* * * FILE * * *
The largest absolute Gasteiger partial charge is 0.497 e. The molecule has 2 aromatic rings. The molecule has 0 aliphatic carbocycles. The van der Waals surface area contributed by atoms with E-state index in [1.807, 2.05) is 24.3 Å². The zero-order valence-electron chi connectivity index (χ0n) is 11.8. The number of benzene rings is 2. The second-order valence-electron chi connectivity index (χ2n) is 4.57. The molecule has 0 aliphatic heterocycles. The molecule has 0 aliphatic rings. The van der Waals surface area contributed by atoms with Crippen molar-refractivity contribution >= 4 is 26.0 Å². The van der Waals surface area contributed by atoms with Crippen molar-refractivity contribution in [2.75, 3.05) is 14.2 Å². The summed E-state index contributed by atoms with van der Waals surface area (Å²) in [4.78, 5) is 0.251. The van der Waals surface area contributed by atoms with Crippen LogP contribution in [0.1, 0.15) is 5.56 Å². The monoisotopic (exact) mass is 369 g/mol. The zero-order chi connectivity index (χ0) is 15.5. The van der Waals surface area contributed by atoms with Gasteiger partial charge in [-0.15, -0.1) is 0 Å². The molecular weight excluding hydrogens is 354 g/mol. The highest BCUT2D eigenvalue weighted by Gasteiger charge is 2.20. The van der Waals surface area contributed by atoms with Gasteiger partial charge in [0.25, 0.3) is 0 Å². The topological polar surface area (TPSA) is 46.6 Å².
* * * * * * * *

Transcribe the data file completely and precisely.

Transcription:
The largest absolute Gasteiger partial charge is 0.497 e. The molecule has 2 aromatic rings. The molecule has 0 aliphatic carbocycles. The van der Waals surface area contributed by atoms with E-state index in [1.807, 2.05) is 24.3 Å². The zero-order valence-electron chi connectivity index (χ0n) is 11.8. The number of benzene rings is 2. The second-order valence-electron chi connectivity index (χ2n) is 4.57. The molecule has 0 aliphatic heterocycles. The molecule has 0 aliphatic rings. The van der Waals surface area contributed by atoms with Crippen molar-refractivity contribution >= 4 is 26.0 Å². The van der Waals surface area contributed by atoms with Crippen molar-refractivity contribution in [2.75, 3.05) is 14.2 Å². The summed E-state index contributed by atoms with van der Waals surface area (Å²) in [4.78, 5) is 0.251. The van der Waals surface area contributed by atoms with Crippen LogP contribution in [0.1, 0.15) is 5.56 Å². The monoisotopic (exact) mass is 369 g/mol. The zero-order chi connectivity index (χ0) is 15.5. The van der Waals surface area contributed by atoms with Gasteiger partial charge in [-0.15, -0.1) is 0 Å². The molecular weight excluding hydrogens is 354 g/mol. The highest BCUT2D eigenvalue weighted by Gasteiger charge is 2.20. The van der Waals surface area contributed by atoms with Gasteiger partial charge in [0.25, 0.3) is 0 Å². The topological polar surface area (TPSA) is 46.6 Å².